When the 50-year-old church elder and leader of Kano state's Samaila village heard gunshots shortly before midnight, he rushed out of his house to try to find security agents.
It was a natural reaction for Mai'angwa Samaila, given recent Islamist attacks in northern Nigeria. What the elder for the Evangelical Church Winning All (ECWA) did not know was that the armed Islamic extremists, having killed two Christians in front of their Catholic church building, were coming for him next.
Not finding him at home that night (Aug. 15), they instead kidnapped his wife, Safiya Samaila, 45. They then kidnapped two other women, 20-year-old Yaha Gabriel and Hauwa Bebi, 18, both members of the St. Michael's Catholic Church in Samaila, in Tudun Wada Local Government Area (LGA).
Such kidnappings, along with threats of massacres by Islamic extremists, are continuing with the approval of some state officials in a concerted effort to eliminate Christianity, church leaders said.
Mai'angwa Samaila told Morning Star News how the killing of Yohanna Audu, 45, and Audu's son, 18-year-old Micah Yohanna Audu, and the kidnappings were carried out. The gunmen first went to St. Michael's Catholic Church, where Yohanna Audu, a church member whose house is beside the Catholic building, went outside.
"He went to find out who were the men on the premises of the church at that time of the night when they shot him, and he died instantly," Samaila said. "His son, who heard the sound of the gunshot, ran out to find out what had happened since his dad had just gone to the church; he too was shot and killed."
The armed Muslim extremists then went through the village to kidnap the three women, starting with his wife.
"As the shooting and capturing of the women was going on, some residents in our village rushed to the Catholic church and rang the church's bell, alerting others on the attack on the village," he said. "This forced the armed Muslim men to beat a retreat. This saved so many lives that would have perished during the attack."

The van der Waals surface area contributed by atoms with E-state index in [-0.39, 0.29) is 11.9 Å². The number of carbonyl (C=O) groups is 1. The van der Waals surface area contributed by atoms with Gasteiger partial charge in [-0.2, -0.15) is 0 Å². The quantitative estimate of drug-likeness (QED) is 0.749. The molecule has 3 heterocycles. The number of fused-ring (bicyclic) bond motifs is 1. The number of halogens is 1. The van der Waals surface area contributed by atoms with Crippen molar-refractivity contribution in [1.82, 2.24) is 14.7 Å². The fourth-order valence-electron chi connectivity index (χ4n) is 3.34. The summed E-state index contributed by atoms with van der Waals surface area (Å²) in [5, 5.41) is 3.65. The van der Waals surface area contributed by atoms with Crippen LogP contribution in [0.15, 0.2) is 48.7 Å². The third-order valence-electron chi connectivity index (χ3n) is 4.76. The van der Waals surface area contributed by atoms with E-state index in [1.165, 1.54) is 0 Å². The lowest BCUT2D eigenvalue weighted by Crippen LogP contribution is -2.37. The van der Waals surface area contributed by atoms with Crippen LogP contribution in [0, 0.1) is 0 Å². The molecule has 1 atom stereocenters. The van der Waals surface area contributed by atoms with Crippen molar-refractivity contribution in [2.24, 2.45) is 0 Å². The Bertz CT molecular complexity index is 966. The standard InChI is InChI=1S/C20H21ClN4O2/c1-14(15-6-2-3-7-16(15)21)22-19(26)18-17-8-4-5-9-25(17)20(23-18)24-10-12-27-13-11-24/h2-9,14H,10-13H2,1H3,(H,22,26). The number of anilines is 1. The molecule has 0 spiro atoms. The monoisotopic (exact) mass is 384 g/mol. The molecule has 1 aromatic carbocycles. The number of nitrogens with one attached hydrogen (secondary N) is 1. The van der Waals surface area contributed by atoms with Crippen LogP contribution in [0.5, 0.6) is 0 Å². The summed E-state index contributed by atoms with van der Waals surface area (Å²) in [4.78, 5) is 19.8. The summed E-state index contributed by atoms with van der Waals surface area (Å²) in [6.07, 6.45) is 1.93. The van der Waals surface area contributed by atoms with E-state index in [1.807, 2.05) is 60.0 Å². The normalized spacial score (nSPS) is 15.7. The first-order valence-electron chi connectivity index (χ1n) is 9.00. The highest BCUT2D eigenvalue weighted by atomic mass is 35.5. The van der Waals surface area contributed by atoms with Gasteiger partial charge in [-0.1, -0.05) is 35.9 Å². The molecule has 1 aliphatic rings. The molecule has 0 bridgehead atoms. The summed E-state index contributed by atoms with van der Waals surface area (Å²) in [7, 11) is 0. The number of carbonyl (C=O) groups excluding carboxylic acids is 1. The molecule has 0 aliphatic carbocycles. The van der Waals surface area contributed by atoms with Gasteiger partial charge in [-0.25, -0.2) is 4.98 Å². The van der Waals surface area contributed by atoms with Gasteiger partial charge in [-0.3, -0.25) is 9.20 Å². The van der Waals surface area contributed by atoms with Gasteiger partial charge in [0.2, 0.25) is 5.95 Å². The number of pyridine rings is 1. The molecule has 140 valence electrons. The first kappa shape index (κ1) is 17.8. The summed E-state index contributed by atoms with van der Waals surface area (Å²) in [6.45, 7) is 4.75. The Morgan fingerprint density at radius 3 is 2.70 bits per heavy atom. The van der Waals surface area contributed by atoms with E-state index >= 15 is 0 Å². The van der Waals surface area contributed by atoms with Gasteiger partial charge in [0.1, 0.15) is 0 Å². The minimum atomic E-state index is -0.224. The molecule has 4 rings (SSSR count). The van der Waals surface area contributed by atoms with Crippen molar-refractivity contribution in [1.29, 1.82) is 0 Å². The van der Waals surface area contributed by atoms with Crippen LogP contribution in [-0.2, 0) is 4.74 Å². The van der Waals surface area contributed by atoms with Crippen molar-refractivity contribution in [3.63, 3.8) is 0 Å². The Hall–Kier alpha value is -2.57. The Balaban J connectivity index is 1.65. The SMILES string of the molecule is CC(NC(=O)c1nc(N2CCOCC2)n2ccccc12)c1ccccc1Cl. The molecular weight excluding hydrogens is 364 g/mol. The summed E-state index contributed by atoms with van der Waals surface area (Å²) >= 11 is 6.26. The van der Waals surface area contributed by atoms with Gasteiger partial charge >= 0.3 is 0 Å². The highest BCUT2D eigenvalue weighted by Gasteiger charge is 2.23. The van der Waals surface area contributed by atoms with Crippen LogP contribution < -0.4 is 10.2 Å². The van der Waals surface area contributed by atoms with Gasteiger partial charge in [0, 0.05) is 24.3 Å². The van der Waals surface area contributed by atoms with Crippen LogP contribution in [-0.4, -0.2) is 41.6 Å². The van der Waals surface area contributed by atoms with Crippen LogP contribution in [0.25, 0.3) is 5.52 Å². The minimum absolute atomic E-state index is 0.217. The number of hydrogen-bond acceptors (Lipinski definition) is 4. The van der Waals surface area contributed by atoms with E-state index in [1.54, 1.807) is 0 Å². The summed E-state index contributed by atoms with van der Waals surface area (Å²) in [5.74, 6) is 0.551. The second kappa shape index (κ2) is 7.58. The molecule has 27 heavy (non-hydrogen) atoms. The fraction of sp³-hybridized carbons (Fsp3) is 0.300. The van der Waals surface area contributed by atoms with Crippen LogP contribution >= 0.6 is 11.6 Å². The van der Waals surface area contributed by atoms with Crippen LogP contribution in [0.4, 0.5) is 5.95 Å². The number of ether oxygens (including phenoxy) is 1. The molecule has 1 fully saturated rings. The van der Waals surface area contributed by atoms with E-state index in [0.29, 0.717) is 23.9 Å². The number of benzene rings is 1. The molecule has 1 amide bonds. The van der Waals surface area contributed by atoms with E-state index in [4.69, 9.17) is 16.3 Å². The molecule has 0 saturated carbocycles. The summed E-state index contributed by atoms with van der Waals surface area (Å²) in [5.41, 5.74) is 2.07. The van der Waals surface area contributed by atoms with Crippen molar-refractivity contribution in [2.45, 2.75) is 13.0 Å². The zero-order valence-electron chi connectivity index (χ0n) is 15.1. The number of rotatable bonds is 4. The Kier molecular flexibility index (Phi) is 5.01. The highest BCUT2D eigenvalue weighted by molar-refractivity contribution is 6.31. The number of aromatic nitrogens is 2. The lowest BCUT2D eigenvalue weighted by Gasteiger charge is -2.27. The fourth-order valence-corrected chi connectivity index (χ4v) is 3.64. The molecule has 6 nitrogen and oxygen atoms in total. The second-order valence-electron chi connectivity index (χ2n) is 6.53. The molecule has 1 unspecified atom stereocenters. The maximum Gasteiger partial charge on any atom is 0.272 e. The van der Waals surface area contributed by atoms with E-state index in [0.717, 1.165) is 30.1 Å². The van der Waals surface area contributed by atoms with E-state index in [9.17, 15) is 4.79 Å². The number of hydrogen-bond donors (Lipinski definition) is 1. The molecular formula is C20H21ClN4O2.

As the gunmen retreated, they shot at those who had run to the church building, Samaila said.
"The three women kidnapped were taken away," he said. "I frantically called on heads of security agencies in our area, the police and army, but I was told that they were unable to come to our aid because their vehicles had no fuel or were in bad working condition."
The gunmen contacted him and others the following day, demanding 10 million naira (US$27,510) for the release of the women, he said.
"We pleaded with them to release the women, but they refused," he said. "They threatened to kill the women unless we paid the ransom. We had no other option than to tax ourselves and pay the money."
The gunmen accepted 3 million naira (US$8,253) and released the women a week later, on Aug. 22, Samaila said. He and others recovered them in the Falgore Forest.
"We believe that Christian communities here are being persecuted because of our faith," he said. "The government is aware about such invasions of Christian communities but has not done anything to put an end to the menace. The sad thing is that it is only Christians that are being killed or kidnapped in our area, as there was never any Muslim community attacked or a Muslim kidnapped."
Morning Star News found that kidnappings of Christians in the Tudun Wada area have forced many Christians to flee, while many others continue to receive text messages and letters threatening massacres in their villages if no payments are made to kidnappers.
Haruna Samaila, a Christian who has received persistent phone threats from Islamic extremists, played recorded phone conversations he had with them.
"They threatened that unless I pay them 3 million naira [US$8,253], I will be killed," he told Morning Star News. "I reported the threats to our church leaders, and they asked me to report the matter to police. When I did so, I was instead arrested by the police and detained. It took the intervention of our church leaders to get me released."
Church leaders threatened to sue police for illegally detaining him, Samaila said.
"I will never allow them to kidnap me alive, they just have to kill me," Samaila he said. "The government is insensitive to our plight. This is a conspiracy against us Christians in Kano. Those in authority and government know those armed Muslims carrying out these attacks against us, and that is the reason they are not concerned about our plight. It is a battle against Christianity and Christians in Kano state."